Does your dog run to you full-tilt when they hear the word "Come" ? 

Does your dog run to you full-tilt when they hear the word "Come" ? 


So now that your dog is responding to his name in distracting situations, we need him to come running at full speed when he hears “Come!” Resolving motivation issues can drastically improve recall issues, so it’s important to know why you might have a motivation problem. Oftentimes students wait until their dog is at the dog run to practice their recalls, and this automatically puts the dog into conflict: Should I come to owner or play with friends? Starting with lots of practice in easy environments and high-value rewards will reap the most benefits, since it minimizes conflict. Also make sure to only furnish rewards after your dog has come to you, not showing them the treat or toy first. Think paycheck, not bribe. Plastic treat-baggie sounds and hands that hover near treat-pockets are bribes, and it will hurt your dog’s recall reliability if they get tuned into it before actually coming to you. 

Reasons your dog isn’t motivated:

  • Your rewards are low-value 
  • Not enough daily practice
  • Over-use & desensitization of recall word
  • Compliance leads to something dog dislikes (ie: leave dog park, come in house, give up sock)


Next time your dog doesn’t come to you, diagnose the issue by deciding if your dog had trouble with attention or motivation. This will help you focus your next training session and you’ll be well on your way to better recalls! 


Socialization Project, AKC STAR Puppy Class, May 2018


  • Toby saw a school bus!
  • Watson went to the library, a cafe, and Central Park!
  • Elsie went to the train station, skate park and tennis courts! 
  • Daisy met the gardener, kids and saw a skateboarder! 
  • Suki saw lots of things with wheels!

The average puppy needs 3-4 field trips EVERY WEEK to NEW places to become adequately socialized.

If done correctly (NOVEL situations are PAIRED W/TREATS) socializing will help the friendliness and confidence they show as a puppy last and solidify as they become adults. Wariness and avoidance are natural survival instincts that will kick in as the dog ages, potentially causing shyness, fear, and aggression. Socialization helps reduce this natural tendency! 

Your puppies need to meet an average of 25 new people every week, and an average of 8 new dogs every week. Let people know that you are there to socialize, bring your treats, and reward and praise every polite interaction your dog has. Don't take for granted a puppy's natural curiosity at this stage. It starts to fade by the time they are 14 weeks old!


  • Puppy with the most completed socialization lists: Dr Sophia Yin and Scavenger Hunt
  • Puppy who turns in the most numerous photos socializing with people
  • Puppy who turns in a photo of the most unique or interesting socializing situation

Musical Freestyle Champion!!

Ringo finished his Musical Freestyle Champion title this month during the Rally Freestyle Elements Spring Fling Video event. Ringo's drastically improved confidence in the ring this year was a direct by-product of our improved teamwork. He blasted through 4 musical freestyle titles this year, each performance earning qualifying scores, including his first high combined freestyle and high in trial awards! Ending the year with his Champion Title was just icing on the cake. We both learned so much. And we ain't afraid a no ghost!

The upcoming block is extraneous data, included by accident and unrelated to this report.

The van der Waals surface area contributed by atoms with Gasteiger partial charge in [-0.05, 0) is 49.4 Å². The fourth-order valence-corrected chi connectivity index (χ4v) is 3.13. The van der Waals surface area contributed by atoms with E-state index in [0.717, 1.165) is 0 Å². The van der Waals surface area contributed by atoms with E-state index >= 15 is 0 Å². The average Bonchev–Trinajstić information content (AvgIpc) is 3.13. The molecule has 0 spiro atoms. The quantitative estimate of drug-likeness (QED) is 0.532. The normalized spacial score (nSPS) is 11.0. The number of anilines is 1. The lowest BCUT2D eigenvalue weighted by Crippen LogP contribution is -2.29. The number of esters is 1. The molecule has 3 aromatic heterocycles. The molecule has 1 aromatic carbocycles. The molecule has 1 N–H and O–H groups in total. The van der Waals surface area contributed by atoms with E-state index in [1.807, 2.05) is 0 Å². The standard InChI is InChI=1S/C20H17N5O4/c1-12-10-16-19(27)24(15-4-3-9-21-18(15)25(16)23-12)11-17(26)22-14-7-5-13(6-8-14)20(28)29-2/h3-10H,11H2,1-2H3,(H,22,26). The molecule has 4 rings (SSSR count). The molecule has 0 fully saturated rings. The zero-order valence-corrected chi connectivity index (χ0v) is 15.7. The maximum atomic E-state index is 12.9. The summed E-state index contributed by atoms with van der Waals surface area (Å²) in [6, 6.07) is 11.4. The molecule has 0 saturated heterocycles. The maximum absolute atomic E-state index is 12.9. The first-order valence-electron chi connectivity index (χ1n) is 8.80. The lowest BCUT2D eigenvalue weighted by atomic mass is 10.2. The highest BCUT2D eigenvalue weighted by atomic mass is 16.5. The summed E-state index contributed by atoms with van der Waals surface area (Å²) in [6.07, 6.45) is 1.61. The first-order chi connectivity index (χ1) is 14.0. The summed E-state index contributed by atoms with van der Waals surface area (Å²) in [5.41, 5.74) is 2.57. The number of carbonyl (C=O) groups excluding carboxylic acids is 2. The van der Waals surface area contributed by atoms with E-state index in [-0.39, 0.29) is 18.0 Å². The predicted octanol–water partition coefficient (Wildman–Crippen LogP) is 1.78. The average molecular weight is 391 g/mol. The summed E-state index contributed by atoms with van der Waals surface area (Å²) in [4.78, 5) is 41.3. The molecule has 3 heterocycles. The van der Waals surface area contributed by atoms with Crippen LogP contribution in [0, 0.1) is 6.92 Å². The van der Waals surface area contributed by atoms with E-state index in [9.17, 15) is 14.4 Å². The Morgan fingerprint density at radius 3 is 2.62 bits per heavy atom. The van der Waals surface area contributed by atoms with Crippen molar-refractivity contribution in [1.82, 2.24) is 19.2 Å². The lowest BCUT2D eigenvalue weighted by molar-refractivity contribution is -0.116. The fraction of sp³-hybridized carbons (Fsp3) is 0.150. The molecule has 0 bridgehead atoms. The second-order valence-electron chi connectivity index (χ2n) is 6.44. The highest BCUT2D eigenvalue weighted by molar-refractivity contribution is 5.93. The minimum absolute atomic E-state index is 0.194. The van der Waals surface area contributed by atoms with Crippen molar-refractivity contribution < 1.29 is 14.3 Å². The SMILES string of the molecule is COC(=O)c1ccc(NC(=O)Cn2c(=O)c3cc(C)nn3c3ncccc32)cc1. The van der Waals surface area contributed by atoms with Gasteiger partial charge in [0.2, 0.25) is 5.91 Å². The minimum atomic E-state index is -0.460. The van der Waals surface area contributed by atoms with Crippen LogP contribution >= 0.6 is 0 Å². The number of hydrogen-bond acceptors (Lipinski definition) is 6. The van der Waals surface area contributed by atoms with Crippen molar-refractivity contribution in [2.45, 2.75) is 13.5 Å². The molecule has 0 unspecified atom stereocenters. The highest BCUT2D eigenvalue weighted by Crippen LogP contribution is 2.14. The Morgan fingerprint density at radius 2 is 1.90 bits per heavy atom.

Rally-FrEe and Musical Freestyle in Ohio!

Join Jenn and Ringo in Medina, Ohio for an entire weekend of Rally-FrEe and Musical Freestyle training! Limited spots available, register soon! June 16-17. Private lessons also available after workshop. MORE INFO

Update: Working spots are full, auditing spots still available! 

Sea and Shore Training Camp!

May 18-21 Camp Westmont, PA

Experience our all-inclusive training camp to learn new off-leash skills, strengthen your bond, and experience canine water sports in a whole new way. Stay in a cabin with your dog, hike off-leash, swim and play at the expansive and gorgeous Camp Westmont. Optional training activities will be provided throughout each day to expand your dog's skills. 


    On Camp Westmont's 100-acre private lake, beginner and advanced water training will be offered, including, but not limited to: navigation, nautical nose work, retrieve work, tow work and aquagility. Use your dog's love of the water to create a whole new world of training games to exercise his mind and body! 

    On land, camp training activities will include beginner and advanced off-leash recall work, dog parkour (dog agility using only natural obstacles), beginner and advanced tricks, Rally-FrEe, and heel and focus games. There will even be evening wine and cheese social hours, s'mores, board games, and a special guest lecture on Integrative Vet Care by Dr Sarah Urban

    To keep this camp personalized and focused on individual team training needs, we are accepting only 20 working teams. Register soon to save your spot! 

Teach your dog to trim his OWN nails!

Does your dog dislike nail trims?

Here's a great winter project for you: teach him to trim his own! This is great for easy maintenance of his front paws; it's fun for both of you! And if you're really talented, you can teach him to scratch his back ones too! 

Learn more!